Secrets for a Successful Shared Drive

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For a lot of people, just the idea of developing a system for organizing their own files is daunting enough. The idea of developing a system that multiple people need to use for different purposes? Well, that seems downright impossible.  

It’s true, developing and maintaining a system for keeping shared folders and files organized is challenging. But it’s doable, and worth the effort, because the potential risks from not having a centralized and orderly shared drive are far worse when you have multiple people involved than when it is just one person. Can you relate to any of the following stressful workplace scenarios?

  • You just spent 4 hours working on a report only to find out that the version you worked on was not the most current version, so you have to start all over again.

  • You go looking for a contract that you know you saved in the client folder, only to find that your colleagues moved (or maybe renamed or deleted) the folder somewhere else?

  • You miss the deadline to pay an invoice on time because the invoices was still sitting in your assistant’s inbox – he forgot to save it to the account payable folder.

These are just a few examples of the waste, stress, and damage that can happen. I could name dozens more from just the examples I’ve witness in my career!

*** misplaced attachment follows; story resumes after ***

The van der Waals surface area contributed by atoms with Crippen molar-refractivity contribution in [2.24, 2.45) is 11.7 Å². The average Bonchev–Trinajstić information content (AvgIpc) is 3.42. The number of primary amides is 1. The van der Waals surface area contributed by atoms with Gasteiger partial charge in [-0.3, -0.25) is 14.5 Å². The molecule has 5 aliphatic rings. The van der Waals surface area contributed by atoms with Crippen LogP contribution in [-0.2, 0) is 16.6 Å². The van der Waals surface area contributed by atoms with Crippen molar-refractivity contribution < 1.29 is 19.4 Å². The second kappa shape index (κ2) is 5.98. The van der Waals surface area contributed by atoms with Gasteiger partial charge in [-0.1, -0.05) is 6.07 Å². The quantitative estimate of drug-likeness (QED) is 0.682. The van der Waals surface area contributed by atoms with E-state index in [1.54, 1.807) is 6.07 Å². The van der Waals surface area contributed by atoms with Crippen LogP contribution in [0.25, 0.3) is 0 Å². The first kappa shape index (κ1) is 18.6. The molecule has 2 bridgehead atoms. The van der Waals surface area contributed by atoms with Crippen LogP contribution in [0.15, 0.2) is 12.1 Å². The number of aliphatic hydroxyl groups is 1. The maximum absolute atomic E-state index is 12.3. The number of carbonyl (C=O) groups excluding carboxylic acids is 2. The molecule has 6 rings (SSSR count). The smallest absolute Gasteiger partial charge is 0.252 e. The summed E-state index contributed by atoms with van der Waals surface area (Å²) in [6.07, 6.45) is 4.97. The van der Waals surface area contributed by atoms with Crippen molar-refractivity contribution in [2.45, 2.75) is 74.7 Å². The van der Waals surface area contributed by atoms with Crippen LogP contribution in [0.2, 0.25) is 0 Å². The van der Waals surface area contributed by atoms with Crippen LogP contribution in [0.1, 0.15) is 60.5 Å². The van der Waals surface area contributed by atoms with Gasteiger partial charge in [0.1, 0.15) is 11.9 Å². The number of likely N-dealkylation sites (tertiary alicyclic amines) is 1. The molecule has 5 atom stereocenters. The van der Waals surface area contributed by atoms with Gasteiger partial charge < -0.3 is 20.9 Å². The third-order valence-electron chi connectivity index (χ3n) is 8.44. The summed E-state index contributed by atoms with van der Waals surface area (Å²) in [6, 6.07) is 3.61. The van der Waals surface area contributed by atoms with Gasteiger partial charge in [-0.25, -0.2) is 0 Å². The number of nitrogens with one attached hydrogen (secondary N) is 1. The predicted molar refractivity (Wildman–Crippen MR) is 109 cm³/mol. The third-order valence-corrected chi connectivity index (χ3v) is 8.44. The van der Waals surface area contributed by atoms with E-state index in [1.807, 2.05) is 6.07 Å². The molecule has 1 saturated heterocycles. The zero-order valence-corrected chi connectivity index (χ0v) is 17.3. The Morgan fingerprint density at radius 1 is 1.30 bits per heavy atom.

A few weeks ago I shared the 4 steps to organizing your electronic folders and files to help you find the items you are looking for within seconds. The same basic process goes for creating a system for structuring folders and files in shared drive, only with a little more planning and analysis in the early steps.

Here are the critical questions you’ll need to consider to determine what kind of system will work for your team:

  1. Think about different user groups: What information does each need to access? How do they use the information? How does the ease/difficulty of accessing the information impact their ability to perform their job?

  2. Do different user groups use different terminology for the same types of information?

  3. Do different types of users need access to different types of information? What security and access limitations are needed?

  4. What administrative resources are available to help with implementing and maintaining the system? This may include providing ongoing support to make sure people use save and name files in the right place.

  5. How adaptable are your team members to change? Would it be better to make incremental changes over time to get people to gradually get used to the new system? Or will they be on board for a one-time big change?

One final tip: it’s always easier to get your team members on board when they are included in the decision-making process. Forming a small group of team members that represent the different user groups to develop and test out the new organizing system ensures that the new system will be equally beneficial to everyone. And universal buy-in is a must for any effective, sustainable shared file organizing system!